Ranked high in this collection is my Indian drinking mate. Tall, erudite, and wearing a cracked lens in his glasses, he was a natural leader. My other drinking mate was the gentle-giant mountain-climbing Austrian. We had some interesting discussions.
I remember standing up to the Austrian at about 2 am at the International Conference set in a small township. He had advised me to keep away from his mountaineering girl friend. With my nose at about his chest level, I threatened to hit him, as she was a friend of mine too. His advice came after he had seen me protecting the girl’s right breast during a post-prandial talk-fest. The next morning, as he left to do some shopping, he agreed to buy me a bottle of brandy for the evening – a true friend. Youth can be forgiving.
Back in town, at about 10pm one night, a Malayan friend rang me in great consternation. During an encounter of joy with his landlady, his sheath had become torn. “How” I asked. A “corkscrew manoeuvre” he replied. “Run for the hills” was the only advice I could offer.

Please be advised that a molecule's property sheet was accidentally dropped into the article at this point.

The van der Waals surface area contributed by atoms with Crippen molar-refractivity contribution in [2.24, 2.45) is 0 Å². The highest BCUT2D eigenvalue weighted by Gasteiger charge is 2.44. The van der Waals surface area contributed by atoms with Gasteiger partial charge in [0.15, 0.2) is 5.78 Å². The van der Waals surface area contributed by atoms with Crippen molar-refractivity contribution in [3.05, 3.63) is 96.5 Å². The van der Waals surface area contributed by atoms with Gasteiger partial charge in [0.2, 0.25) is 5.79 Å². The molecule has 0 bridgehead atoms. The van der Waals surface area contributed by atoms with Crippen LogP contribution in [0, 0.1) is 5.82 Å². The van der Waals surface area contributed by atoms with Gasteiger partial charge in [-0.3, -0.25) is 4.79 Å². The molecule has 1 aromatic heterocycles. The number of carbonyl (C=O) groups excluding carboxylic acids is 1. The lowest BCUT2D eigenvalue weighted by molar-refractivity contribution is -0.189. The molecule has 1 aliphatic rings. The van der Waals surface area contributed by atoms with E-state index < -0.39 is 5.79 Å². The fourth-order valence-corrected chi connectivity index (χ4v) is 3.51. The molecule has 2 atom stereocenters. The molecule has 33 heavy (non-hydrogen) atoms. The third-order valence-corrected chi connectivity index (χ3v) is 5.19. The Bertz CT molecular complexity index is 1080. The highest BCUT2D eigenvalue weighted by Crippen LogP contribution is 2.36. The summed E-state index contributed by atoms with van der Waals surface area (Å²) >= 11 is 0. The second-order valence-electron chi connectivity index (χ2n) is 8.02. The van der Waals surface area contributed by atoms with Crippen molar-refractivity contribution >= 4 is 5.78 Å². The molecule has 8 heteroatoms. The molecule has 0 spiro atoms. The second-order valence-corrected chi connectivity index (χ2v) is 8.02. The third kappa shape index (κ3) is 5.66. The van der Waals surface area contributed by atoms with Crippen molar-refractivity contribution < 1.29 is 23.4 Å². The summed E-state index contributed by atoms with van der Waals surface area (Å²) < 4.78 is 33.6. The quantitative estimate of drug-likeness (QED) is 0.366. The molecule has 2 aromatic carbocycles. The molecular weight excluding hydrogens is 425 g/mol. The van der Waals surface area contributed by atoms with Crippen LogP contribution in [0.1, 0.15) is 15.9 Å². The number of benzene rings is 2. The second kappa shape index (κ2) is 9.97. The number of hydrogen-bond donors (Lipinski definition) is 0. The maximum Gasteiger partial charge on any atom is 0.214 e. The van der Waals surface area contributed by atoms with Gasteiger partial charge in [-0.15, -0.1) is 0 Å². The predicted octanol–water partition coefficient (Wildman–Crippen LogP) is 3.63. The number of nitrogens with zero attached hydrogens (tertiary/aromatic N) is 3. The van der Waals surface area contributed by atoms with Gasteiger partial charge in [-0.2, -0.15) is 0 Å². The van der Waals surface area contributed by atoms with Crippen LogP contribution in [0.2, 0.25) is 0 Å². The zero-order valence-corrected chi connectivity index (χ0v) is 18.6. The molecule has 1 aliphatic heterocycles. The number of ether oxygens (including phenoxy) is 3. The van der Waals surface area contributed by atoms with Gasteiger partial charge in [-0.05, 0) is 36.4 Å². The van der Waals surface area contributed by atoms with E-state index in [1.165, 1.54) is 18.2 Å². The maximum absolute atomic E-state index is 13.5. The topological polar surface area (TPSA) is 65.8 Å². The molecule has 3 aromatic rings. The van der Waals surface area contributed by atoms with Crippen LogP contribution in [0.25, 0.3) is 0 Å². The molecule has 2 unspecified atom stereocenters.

In the guest-house I lived in there arrived a young Dutchman from Indonesia, which had just gained independence. He always wore a cravat. I noted that he sought my company. Indeed, I seemed to attract European immigrants. Did they somehow feel my interest in their background, and in what they might have to say?
Amongst these was a sad Yugoslav ex-soldier who had been separated from his family by the war, and never heard of them again. An educated Greek, who had escaped the takeover of his nation by the ‘colonels’ (I believe that is how they were described) and the Yugoslav were employed as filing clerks where I worked.
An escapee from Col.Nasser in Egypt (I came to know well a number of these escapees) cleverly became wealthy in Australia; but was then jailed. When in jail, he was reliably described to me as “living like a king.” On release, he then joined his wife in the UK “in her castle” (so reported the media).
Then, once a week for about a year, I spent an hour absorbing the knowledge of a learned anthropologist, who had escaped the Nazis in time. He couldn’t get a university position (so it was said) because he had not studied the Aborigines. He was an erudite man, who widened my perspective on psychology to take in anthropology.
My interest in physiological psychology was raised by a lecturer who seemed to spend all his spare time writing political letters to the press – which kept him in the public eye. I disliked him because he denied me an honours pass that year “because you are only a pass student.” I was studying full-time (at the expense of my sleep) while also working full-time; and the head of the psychology department was encouraging me to work for an academic career in his discipline.